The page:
Those are both excellent points. Whatever meditative benefits prayer might have as a function of religion, it's not an educational tool, and any attempt to use it as such in a publicly funded setting is a clear violation of The Establishment Clause or Equal Representation depending on which way you want to look at it.
Frankly, the privileged treatment of religious organizations is what really gets my goat in this country. I attended Episcopal parishes well into young adult hood, which provided community, friendship, progressive moral grounding (that is to say, not indoctrination along dogmatic lines) and had a lot of fun doing it. The church provided resources for not just people like me, but supported the community food banks, ran a soup kitchen, hosted AA and Narcotics Anonymous meetings, and provided training to lay-persons to become caregivers throughout the community. For all that, they enjoy tax exempt status and don't really tread on anyone's toes.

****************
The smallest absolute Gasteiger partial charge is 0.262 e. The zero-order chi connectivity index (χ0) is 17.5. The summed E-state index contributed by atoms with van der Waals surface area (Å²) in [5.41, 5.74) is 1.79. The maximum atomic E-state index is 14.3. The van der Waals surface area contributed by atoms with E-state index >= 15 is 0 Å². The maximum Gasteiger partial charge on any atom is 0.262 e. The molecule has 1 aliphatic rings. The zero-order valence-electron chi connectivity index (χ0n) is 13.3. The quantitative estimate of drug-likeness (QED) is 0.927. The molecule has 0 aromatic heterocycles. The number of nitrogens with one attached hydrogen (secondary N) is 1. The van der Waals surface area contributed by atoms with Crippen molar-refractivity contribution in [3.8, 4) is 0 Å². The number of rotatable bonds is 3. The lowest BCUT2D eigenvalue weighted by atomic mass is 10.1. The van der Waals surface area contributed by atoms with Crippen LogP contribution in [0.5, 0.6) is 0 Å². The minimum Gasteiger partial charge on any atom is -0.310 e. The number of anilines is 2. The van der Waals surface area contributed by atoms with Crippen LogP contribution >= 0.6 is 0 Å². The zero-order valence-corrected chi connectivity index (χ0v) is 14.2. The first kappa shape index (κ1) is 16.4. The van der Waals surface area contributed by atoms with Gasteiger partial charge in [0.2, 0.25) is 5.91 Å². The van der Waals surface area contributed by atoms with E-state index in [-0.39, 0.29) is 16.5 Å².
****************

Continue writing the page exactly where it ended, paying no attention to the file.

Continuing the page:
Then I look at the local evangelical mega church which directs it's funding towards trying to influence school board policy, buy local elections and picket planned parenthood clinics. I've tried attending a few of their services, where they have surround sound, big screen displays and a praise-music band of over the hill rock-a-billies, and their youth group center has it's own set of flat screens and x-boxes and for-proft snack bar. For all that, they enjoy exactly the same tax exempt status, and they're not even the worst offenders by a long shot.
Why don't the same rules that apply to most not-for-profit organizations apply to churches as a whole? When the director of a planned giving organization starts lining his own pockets and letting his inner circle enjoy gross company perks, he can be held accountable. When priests do the same thing, it's almost impossible to nail them on the same kind of fraud, simply because they're "Men of God" (whether or not they actually have any kind of theological background).